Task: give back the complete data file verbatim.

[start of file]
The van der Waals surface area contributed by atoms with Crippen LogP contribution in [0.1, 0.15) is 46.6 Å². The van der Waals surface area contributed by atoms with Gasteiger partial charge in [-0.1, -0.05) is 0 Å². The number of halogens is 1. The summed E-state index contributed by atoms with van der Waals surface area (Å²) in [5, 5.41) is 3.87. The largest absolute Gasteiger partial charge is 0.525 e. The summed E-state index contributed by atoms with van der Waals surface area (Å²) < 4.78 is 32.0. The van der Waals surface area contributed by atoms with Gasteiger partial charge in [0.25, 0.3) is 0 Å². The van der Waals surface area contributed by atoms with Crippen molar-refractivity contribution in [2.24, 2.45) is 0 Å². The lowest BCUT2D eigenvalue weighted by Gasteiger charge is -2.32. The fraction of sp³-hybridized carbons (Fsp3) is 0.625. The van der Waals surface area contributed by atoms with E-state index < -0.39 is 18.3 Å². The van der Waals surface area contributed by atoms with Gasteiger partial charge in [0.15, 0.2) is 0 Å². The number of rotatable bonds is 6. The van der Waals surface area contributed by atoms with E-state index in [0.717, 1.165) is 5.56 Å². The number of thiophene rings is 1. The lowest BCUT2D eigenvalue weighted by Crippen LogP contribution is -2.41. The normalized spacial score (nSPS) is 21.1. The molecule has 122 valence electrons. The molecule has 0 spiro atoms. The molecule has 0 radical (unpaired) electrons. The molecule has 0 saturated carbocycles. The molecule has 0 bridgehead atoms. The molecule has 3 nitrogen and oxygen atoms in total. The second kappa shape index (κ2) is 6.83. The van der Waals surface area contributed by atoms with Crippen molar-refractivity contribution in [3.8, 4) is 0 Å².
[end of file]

The van der Waals surface area contributed by atoms with Crippen LogP contribution in [0.1, 0.15) is 46.6 Å². The van der Waals surface area contributed by atoms with Gasteiger partial charge in [-0.1, -0.05) is 0 Å². The number of halogens is 1. The summed E-state index contributed by atoms with van der Waals surface area (Å²) in [5, 5.41) is 3.87. The largest absolute Gasteiger partial charge is 0.525 e. The summed E-state index contributed by atoms with van der Waals surface area (Å²) < 4.78 is 32.0. The van der Waals surface area contributed by atoms with Gasteiger partial charge in [0.25, 0.3) is 0 Å². The van der Waals surface area contributed by atoms with Crippen molar-refractivity contribution in [2.24, 2.45) is 0 Å². The lowest BCUT2D eigenvalue weighted by Gasteiger charge is -2.32. The fraction of sp³-hybridized carbons (Fsp3) is 0.625. The van der Waals surface area contributed by atoms with E-state index < -0.39 is 18.3 Å². The van der Waals surface area contributed by atoms with Gasteiger partial charge in [0.15, 0.2) is 0 Å². The number of rotatable bonds is 6. The van der Waals surface area contributed by atoms with E-state index in [0.717, 1.165) is 5.56 Å². The number of thiophene rings is 1. The lowest BCUT2D eigenvalue weighted by Crippen LogP contribution is -2.41. The normalized spacial score (nSPS) is 21.1. The molecule has 122 valence electrons. The molecule has 0 spiro atoms. The molecule has 0 radical (unpaired) electrons. The molecule has 0 saturated carbocycles. The molecule has 0 bridgehead atoms. The molecule has 3 nitrogen and oxygen atoms in total. The second kappa shape index (κ2) is 6.83. The van der Waals surface area contributed by atoms with Crippen molar-refractivity contribution in [3.8, 4) is 0 Å².